DSM-5 has just been published–not a happy moment in the history of psychiatry or for me personally. It risks turning diagnostic inflation into hyperinflation–further cheapening the currency of psychiatric diagnosis and unleashing a wave of new false epidemics.”

Frances maintains that there is no magic pill for our mild mental ills. What we might be experiencing as depression, anxiety or restlessness is just a normal part of the human condition. We will get over it on our own. He maintains that sure, we should monitor ourselves, but there is no need to rush to a doctor to get a prescription just because we’re feeling under the weather. And there are millions of Americans who are now feeling under the weather all the time. Ironically their unnecessary prescriptions are making them less healthy. They have developed addictions to these drugs and deleterious side effects such as obesity, one of the most common consequences of psychiatric medication. And sadly, they are not getting the psychiatric help that they need. And that really is all they likely need: consultation with a psychiatrist and not a prescription. Frances cannot stress this enough in Saving Normal, that psychiatric care is all too often denied those who need it the most. An overwhelming number of patients on some kind of psychiatric medicine obtained their prescriptions from their primary care physician (PCP). These doctors, Frances maintains, are too rushed and above all too inexperienced to diagnose a psychiatric disorder. They are all too willing to write a prescription, often for a drug the patient himself asked for, and shoo the patient out of the office:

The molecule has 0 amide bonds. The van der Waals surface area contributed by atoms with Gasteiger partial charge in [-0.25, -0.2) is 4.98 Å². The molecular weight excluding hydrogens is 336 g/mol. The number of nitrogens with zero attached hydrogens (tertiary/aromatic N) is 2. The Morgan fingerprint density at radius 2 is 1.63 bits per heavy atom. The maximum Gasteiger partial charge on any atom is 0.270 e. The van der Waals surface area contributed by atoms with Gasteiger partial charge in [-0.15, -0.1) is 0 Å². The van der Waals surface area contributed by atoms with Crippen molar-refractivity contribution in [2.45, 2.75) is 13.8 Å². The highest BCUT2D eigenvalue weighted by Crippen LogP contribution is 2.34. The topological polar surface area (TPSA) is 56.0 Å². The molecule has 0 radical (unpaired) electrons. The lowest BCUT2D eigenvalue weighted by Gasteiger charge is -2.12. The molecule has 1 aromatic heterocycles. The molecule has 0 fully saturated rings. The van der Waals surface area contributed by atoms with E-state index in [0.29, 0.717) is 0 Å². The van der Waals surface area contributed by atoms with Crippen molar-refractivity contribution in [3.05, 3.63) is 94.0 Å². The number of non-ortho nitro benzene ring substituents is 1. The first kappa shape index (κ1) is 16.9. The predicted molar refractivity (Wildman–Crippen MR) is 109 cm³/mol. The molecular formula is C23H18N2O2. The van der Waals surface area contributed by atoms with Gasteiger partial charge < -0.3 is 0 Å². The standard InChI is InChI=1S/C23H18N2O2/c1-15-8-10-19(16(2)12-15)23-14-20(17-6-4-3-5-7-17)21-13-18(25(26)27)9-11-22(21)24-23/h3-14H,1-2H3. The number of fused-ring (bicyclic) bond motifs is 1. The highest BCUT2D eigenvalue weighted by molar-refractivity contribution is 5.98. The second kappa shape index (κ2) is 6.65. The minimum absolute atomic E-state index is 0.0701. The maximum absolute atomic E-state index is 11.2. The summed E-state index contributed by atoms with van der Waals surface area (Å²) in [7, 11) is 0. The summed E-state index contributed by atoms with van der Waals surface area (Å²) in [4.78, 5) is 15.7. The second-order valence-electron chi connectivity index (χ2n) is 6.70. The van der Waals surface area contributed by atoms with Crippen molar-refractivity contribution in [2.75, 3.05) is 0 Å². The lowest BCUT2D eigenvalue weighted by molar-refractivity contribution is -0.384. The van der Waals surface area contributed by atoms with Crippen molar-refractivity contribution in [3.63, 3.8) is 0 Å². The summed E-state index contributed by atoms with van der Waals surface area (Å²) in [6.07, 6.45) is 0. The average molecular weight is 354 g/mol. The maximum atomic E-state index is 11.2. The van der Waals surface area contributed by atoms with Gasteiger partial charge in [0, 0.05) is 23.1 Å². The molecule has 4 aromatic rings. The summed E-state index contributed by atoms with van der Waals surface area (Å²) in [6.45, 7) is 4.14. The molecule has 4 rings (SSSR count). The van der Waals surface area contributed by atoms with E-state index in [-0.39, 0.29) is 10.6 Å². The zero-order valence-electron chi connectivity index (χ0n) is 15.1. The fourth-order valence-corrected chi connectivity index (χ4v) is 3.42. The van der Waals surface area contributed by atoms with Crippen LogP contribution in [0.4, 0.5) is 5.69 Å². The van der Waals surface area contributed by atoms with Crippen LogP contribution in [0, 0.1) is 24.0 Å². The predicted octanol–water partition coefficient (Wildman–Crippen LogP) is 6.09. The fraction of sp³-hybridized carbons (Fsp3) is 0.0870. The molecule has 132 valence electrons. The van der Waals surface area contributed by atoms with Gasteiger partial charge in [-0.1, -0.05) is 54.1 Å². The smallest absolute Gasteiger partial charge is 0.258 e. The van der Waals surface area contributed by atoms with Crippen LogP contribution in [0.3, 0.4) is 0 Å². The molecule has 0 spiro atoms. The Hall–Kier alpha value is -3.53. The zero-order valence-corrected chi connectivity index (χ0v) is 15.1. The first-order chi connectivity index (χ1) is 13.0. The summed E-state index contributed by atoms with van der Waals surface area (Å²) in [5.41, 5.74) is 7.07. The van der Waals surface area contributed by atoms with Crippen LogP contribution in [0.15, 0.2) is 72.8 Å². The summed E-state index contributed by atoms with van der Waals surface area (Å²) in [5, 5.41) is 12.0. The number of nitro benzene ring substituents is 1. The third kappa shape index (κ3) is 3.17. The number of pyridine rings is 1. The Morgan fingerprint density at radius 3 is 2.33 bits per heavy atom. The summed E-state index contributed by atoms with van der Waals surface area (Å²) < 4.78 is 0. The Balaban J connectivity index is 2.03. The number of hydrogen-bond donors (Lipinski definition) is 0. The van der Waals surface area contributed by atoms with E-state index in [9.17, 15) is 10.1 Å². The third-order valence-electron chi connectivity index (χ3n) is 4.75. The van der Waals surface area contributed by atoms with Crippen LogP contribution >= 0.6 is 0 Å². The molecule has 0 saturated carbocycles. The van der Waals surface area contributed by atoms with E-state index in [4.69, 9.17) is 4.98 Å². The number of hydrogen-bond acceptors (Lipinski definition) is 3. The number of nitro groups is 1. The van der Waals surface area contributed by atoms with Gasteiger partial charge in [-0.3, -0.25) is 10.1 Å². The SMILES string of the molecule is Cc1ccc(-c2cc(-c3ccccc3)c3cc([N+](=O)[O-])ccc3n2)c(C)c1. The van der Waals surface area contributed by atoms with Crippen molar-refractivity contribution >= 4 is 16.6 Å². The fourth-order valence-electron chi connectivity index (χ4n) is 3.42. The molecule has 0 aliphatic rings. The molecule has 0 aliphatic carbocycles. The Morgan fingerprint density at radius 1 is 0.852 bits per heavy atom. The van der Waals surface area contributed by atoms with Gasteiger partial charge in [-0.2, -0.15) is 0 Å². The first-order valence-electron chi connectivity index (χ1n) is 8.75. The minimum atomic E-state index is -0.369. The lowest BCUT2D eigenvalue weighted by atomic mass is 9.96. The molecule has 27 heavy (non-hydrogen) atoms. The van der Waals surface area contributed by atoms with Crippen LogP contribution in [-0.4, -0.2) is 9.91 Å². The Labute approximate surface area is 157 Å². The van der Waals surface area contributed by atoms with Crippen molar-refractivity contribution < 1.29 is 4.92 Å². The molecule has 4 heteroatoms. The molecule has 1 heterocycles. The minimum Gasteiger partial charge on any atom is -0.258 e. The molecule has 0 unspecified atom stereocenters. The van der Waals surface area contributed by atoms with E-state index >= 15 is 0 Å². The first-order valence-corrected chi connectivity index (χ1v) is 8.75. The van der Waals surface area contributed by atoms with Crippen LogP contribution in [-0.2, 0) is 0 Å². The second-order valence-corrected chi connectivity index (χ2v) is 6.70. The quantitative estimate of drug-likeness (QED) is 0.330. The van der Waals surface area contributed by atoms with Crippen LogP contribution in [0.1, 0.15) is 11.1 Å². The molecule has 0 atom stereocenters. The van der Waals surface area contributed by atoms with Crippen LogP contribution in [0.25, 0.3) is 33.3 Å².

“The inevitable result has been diagnostic inflation and massively excessive medication use. It makes absolutely no sense to do most of our psychiatric diagnosis and treatment in primary care settings. Accurate diagnosis requires expertise and simply can’t be done properly in the seven minutes most PCPs now get to spend with patients–especially when the patients have been primed by false advertising to demand the wrong thing. Overprescription of psychotropic medication by PCPs has become a serious threat to public health, but has pushed Pharma revenue through the roof. There is almost never a justification for the use of antipsychotic and antianxiety medication in primary care, but it is done all the time.”

Drug companies are calling the shots; they’ve out-Trumped the media on an NRA scale. How can you convince people that they’re not sick at all, when:

“With an assist from an overly ambitious psychiatry, all human difference is being transmuted into chemical imbalance that is meant to be treated with a handy pill.”

Frances filled Saving Normal with chapters on psychiatric fads of the past, present and future. We can relive witch hunt hysteria, multiple personality disorder (diagnoses of which went through the roof after the movie “Sybil” came out in 1976) and the most recent tragic fad, that of ritual satanic abuse in American daycares. The chapters on the present fads was most interesting, especially the sections entitled “Attention Deficit Disorder Runs Wild” and “Autism Becomes Fashionable”. Frances got it right with that one: parents cart out their fashionably autistic children on talk shows half expecting the studio audience to throw them coins in a bucket.

In spite of the psychiatric doomsday the DSM-V brings, Frances is cautiously optimistic that we will not end up drugging the entire population in Huxleyan soma. The solution to the current state of hyperdiagnosis is not to be in such a rush to find a solution:

“The lesson for me was that diagnosis needed to rest in order to let research catch up. It made no sense to keep rearranging the furniture of descriptive psychiatry, creating new diagnoses or altering the thresholds of existing ones, based only on the whims of the experts who happened to be in the room.”

Indeed. Dump the drugs, put your cellphones down and go outside. Kids, adults, everyone: get some exercise. Frances–as well as science–make the case for improved attention spans and relief from depression simply by weaning yourselves from your phones and electronic devices. Unplug yourselves, or you will truly be foolish people.